Tuesday 30 September 2008

Irony travels

It sure does.

How far it can really go, I'm not 100% certain, but I know it managed to follow us 3716.09 miles last week from here in Holland to Toronto, Canada.

The idea was to escape, get away, forget all about this babyfying business. All was going really well until we hit downtown Toronto and wanted to find our way around.

How should we do it? well, why public transport of course!

Thinking that it should be simple, as the city is covered in trams, and buses, and subways.

What is the entire system called?

The Toronto Transport Company.

TTC for short.

Funny buggers these Canadians, but needless to say that we passed on the invitation to ride the TTC bus, for one week at least, the previous 18 months had made us a wee bit travel sick.

So we get back to dear old Holland, the pouring rain, and miserable inhabitants only to remember that we get to spend today waiting for, and watching a plumber check out our plumbing.

Needless to say the verdict is that he has found nothing wrong with our plumbing even though it obviously hasn't been working right for the past year.

Now where have we heard that before?

We are on CD13 or so, so it's hump n'hope time. Number 19 for those who are counting.

When I started this blog the wee blurb on the 'about me' page said 'I am a man....I am twenty-nine years of age'. I have already had to change that to thirty, and now today I change it to thirty-one.

This is not really going according to plan. Happy f*&%ing birthday eh?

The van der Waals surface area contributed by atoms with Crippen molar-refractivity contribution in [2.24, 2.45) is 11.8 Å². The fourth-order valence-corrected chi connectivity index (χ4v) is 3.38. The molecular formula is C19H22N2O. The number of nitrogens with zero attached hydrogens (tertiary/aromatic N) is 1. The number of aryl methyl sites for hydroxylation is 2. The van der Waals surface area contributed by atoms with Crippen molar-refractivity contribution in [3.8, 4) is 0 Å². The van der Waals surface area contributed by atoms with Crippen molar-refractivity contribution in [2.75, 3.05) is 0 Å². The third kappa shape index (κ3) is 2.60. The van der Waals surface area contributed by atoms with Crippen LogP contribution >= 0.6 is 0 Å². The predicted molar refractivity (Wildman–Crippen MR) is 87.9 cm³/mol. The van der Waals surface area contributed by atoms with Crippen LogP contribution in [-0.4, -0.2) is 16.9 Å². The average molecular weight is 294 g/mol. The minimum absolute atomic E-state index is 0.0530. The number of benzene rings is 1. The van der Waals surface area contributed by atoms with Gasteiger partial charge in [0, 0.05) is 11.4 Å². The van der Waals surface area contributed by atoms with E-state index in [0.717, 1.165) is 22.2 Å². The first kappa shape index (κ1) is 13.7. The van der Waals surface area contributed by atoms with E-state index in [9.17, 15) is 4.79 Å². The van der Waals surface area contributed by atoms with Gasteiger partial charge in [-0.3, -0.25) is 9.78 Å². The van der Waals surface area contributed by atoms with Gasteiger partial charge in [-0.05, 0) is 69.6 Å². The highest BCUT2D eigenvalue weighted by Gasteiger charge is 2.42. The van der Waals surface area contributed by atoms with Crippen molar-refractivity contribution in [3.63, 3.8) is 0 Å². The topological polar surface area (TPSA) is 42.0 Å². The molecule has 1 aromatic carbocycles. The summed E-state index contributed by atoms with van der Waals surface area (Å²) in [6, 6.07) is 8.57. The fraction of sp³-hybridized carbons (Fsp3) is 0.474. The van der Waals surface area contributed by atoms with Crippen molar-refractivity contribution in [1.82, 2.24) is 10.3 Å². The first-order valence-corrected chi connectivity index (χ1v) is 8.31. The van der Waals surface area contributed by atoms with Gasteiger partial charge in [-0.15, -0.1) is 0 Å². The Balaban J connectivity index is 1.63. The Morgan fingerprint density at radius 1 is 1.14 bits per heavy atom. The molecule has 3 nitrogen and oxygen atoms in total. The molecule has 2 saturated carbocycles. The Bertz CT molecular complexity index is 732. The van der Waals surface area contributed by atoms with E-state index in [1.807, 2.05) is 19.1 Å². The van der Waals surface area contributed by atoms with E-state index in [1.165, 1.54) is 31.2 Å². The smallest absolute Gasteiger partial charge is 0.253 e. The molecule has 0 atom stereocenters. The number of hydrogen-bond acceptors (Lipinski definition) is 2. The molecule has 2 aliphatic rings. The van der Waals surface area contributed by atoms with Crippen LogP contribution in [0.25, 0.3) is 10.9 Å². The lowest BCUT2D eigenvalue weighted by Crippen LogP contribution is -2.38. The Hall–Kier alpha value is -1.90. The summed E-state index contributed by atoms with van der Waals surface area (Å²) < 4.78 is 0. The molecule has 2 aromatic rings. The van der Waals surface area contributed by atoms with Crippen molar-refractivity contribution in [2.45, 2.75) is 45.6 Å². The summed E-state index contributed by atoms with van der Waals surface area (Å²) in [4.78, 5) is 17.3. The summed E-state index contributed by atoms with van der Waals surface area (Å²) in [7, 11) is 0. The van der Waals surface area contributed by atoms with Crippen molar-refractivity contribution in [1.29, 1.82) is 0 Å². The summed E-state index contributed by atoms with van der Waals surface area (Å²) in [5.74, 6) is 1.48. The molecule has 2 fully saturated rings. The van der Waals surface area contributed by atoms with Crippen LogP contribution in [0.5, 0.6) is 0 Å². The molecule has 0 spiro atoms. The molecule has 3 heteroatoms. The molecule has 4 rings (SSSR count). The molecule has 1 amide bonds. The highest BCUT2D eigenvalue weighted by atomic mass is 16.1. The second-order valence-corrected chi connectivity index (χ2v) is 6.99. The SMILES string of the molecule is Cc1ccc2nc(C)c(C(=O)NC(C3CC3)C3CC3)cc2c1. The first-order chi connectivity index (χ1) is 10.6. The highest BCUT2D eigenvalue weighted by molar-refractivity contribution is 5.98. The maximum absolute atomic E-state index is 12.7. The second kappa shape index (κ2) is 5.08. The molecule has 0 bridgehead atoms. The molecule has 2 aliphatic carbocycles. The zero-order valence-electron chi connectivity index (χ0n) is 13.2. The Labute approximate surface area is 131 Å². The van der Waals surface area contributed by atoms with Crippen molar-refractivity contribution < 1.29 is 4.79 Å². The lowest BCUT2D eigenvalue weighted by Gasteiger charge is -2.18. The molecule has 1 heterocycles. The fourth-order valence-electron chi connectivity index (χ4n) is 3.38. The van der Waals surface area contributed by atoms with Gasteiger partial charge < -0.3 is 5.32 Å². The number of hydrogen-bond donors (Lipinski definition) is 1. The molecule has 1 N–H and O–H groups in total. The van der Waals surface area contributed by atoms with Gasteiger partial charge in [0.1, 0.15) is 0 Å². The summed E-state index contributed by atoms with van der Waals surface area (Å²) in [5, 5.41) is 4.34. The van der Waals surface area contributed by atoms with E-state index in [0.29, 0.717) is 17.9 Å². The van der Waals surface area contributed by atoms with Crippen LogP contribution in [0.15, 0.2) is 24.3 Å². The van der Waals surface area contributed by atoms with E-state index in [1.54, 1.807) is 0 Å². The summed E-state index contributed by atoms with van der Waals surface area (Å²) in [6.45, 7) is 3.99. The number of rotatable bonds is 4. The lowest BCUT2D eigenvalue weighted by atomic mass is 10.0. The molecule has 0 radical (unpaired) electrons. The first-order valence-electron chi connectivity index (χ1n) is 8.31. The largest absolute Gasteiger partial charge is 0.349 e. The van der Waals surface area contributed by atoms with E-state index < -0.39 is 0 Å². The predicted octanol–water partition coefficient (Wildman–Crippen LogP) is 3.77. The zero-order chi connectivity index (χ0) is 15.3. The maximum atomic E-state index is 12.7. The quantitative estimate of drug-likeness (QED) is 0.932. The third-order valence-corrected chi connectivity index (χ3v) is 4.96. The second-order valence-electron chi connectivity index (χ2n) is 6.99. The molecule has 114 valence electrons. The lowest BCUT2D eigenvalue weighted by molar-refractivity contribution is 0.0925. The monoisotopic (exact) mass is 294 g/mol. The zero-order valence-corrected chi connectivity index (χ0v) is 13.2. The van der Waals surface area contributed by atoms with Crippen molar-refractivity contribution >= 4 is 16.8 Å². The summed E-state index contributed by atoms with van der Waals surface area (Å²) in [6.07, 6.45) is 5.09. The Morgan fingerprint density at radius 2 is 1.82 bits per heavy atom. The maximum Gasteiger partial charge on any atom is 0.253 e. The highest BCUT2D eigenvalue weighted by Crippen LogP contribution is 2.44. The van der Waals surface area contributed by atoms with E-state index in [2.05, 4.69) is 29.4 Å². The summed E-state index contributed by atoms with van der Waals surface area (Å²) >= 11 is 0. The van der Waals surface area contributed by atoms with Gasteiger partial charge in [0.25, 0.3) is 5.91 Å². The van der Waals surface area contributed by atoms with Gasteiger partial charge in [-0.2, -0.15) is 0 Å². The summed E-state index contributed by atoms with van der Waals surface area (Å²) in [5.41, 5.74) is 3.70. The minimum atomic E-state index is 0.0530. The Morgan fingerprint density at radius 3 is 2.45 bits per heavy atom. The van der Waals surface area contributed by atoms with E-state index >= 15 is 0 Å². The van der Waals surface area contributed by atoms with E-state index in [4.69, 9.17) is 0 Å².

Thursday 25 September 2008

Exasperated Ellie

Finally some peace and quiet around here!

Spencer was supposed to keep me company while they are gone off moose riding, or playing Mountie mounting games, or overdosing on maple syrup, but he seems to have nodded off somewhere.

Yeah, shocker, I know.

So I'm bored and I've no one to talk to. I've got a few hundred thousand eggy sisters in the follicle fraternity but only one of us at a time is allowed out. So it's just me, Ellie.

I don't mind being sent out alone normally, as long as they don't start poking and prodding me, or checking up on me.

I keep having to tell people my LH measure so they know when I'm on my way, it's like a curfew. So not fair.

I think they don't believe what I tell them anymore because they have started taking daily temperatures and regularly checking the go-goo down by the trap door.

Gross if you ask me.

There's an awful lot of pressure on us eggs to look good these days, especially with all the paparazzi buzzing around.

Just a few weeks back, there I was in the shower, and this 'thing' pops up through the trap door.
At first I thought they were at it again, but turns out it wasn't that gross purple spitting thing that Spencer calls his 'pussy wagon', rather a bloody camera!

'Click click' and before you know it my modesty is on some TV on display to the entire world!

What's the first thing they talk about?
Yep, you guessed it, my size! They kept saying stuff like 'Oh shes 16mm, she's gotta go soon!'

I cried myself to sleep that night, only after eating two double chocolate swiss rolls though. I know Oprah says you should never eat after 8pm, but I figured she lives in Chicago so it was only lunch time there.

Turns out I shouldn't have done that, because just two days later the paparazzi peered in through the trap door again and did the same. 'She's gained 2mm!' they cried, 'She's definitely going today...'

Just for spite, I hung around for a week longer, that confused them.

Don't get me wrong, I'm an old fashioned kind of gal, I like to be treated like a lady, wined and dined.

Y'all have met Spencer? a nice boy, but a bit of a dweeb. I mean, I'm pretty sure we'll eventually get married and stuff, but not just yet, a girl's got to keep her options open.

I'm not quite ready to settle down, I'm barely over a week old really, so I have a lot of things to experience, you know?

I could get a job maybe, I could run as governor of Alaska, or as a director of an investment bank, or I could manage England's football team.

I'm probably overqualified for all of them though.

So maybe I will give Spencer a chance, he is funny and he does have fabulous hair.